Esteban Cabeza de Baca

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What is my work about?

I make observational paintings and observational paintings of my dreams. My dream imagery and conscious perception induces lucid dreaming in paint. By fluidly crossing images from different states, my paintings interrogate my perception of landscape and unconscious landscape.


Artist Statement

I am an observational painter. My paintings are produced either in nature or scenery from my dreams. Both environments become color fields I work into paintings. The beauty of dreams are that they exist in shadows. My paintings are the result of decisions about how much I bring to light. To draw dreams out from darkness, I keep a sketch book next to my bed. If a vivid nightmare or scene appears in my dreams I can sketch it once I awake. In order for my unconscious to possess my consciousness I play it out in real life. I intertwine unconscious visions with matching scenes from plein aire painting. I love mixing colors outside where sunlight reveals the shifting chromatic behavior of oil paint more so than paint indoors under synthetic light. Nature helps me match my memories from sleep with what is readily at hand. By bringing shadow imagery out into the light I see how my mind works when I’m not directly paying attention to it. And by paying attention to this imagery I give sovereignty to my own subjectivity.

When I go outside to paint and I come upon a subject I feel it chooses me. It’s a quiet inspiration. When it happens I listen and begin mixing and matching my colors to meet my subject half way. The environment possesses me with its spirits and a particular type of vision. Going outdoors to paint in the city, wilderness or my mind connects me to colonialism’s scar on the American landscape. Echoes in the land remind me of my ancestors who first inhabited this land free yet completely aware of their responsibility to the land and their people. Sometimes painting is complicit with the forces taking away its subjectivity. But I also feel like painting activates a public sphere of engagement. When I go out to paint in the city, random passerby see what I’m doing and occasionally talk to me. Instead of pursuing the reclusive impressionist or noveau realist strategy of painting, I think it’s important to return to community as a painter. By painting on the street I show people that artists aren’t elitists and they show me things about what I’m painting I wouldn’t have seen on my own.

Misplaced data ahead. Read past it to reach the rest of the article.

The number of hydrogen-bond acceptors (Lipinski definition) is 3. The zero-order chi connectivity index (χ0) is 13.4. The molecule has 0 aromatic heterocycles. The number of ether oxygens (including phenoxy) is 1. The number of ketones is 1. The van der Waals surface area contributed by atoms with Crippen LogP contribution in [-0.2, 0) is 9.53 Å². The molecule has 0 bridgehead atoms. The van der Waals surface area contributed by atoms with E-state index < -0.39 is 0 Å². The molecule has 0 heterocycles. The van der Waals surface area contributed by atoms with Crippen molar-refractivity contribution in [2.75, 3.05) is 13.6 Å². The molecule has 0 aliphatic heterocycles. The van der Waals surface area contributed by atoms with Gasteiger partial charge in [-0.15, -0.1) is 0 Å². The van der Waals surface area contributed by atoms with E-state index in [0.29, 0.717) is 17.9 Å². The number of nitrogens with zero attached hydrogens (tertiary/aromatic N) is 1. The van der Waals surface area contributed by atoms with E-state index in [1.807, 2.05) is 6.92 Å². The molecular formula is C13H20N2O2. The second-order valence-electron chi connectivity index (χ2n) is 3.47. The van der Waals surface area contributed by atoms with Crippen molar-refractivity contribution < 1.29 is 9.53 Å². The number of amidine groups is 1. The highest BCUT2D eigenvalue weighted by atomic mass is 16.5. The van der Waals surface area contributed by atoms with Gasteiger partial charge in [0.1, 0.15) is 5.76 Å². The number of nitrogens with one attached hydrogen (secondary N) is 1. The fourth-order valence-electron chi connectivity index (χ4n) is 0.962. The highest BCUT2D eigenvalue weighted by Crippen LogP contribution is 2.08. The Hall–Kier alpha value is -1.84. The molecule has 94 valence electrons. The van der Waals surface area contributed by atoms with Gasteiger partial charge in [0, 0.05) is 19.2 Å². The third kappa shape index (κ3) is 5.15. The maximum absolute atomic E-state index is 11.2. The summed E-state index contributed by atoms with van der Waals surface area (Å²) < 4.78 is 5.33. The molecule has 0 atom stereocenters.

My perception and vantage point are a result of my Indigenous ancestors and the community around me. My participation with my community involves painting its oral traditions and written accounts among other things. Visions and prophetic stories from days past have parallels to dreams. To do justice to this work I focus on evoking rather than portraying a scene. Put in another way I’m interested in expressing a feeling rather than possessing it. It’s important as a painter to get your audience to think but not to tell them what to think. Sometimes my paintings employ abstraction to evoke the unconscious, other times repressed issues need to be directly called out. I paint to see nature deteriorating, indigenous communities holding onto their culture while corporations puppet governments and puppet us. To me painting is a direct line to our collective unconscious. And these lines point to a unified field everyone can feel in it’s creation.

Master of Fine Arts 2014, Columbia University, New York, NY.
Bachelor of Fine Arts 2010, The Cooper Union, New York, NY.


“Drums Along the Hudson”, Indian Road Cafe, Inwood, NY.

May 2015 “Manahattan TODAY”, Gallery of Leroy Neiman Art Center, NY., NY.

“I ♥ Paint”, Angell Gallery, Toronto, Ontario April-May April-May 2014
“MFA Thesis Show”, Fisher Landau Center for Art, Long Island City, Queens April-May 2014                                                “United Against Speculation”, Leroy Neiman Gallery, Columbia University, May 2014

“1st Year Show”, Wallach Gallery, Columbia University, NY. May 2013

“Group Drawing Show”, Tompkins Projects, Bed Stuy, Brooklyn May 2010
“Powers That Be”, 41 Cooper Square, New York, NY. March 2010

LMCC Workspace Program New York, New York 2015-2016
The Sharpe-Walentas Studio Program, Dumbo Brooklyn, NY 2014-2015
Brydcliffe Residency, Woodstock, New York 2014

Robert Gamblin Painting Grant 2013
Betty Lee and Aaron Stern Fellowship 2013
Martin Birnbaum Scholarship 2013
Jefferson H. Rubin Memorial Fund 2003

Bort Quarterly Online Magazine, The Cover, New York, NY
New American Painters MFA, April-May Issue, Boston, MA. 2014
“2011 Course Catalog”, The Cooper Union Course Catalog, pg. 46 January 2011
“I Love You Mary Jane”, THE BOSTON GLOBE: sidekick, cover May 11th, 2007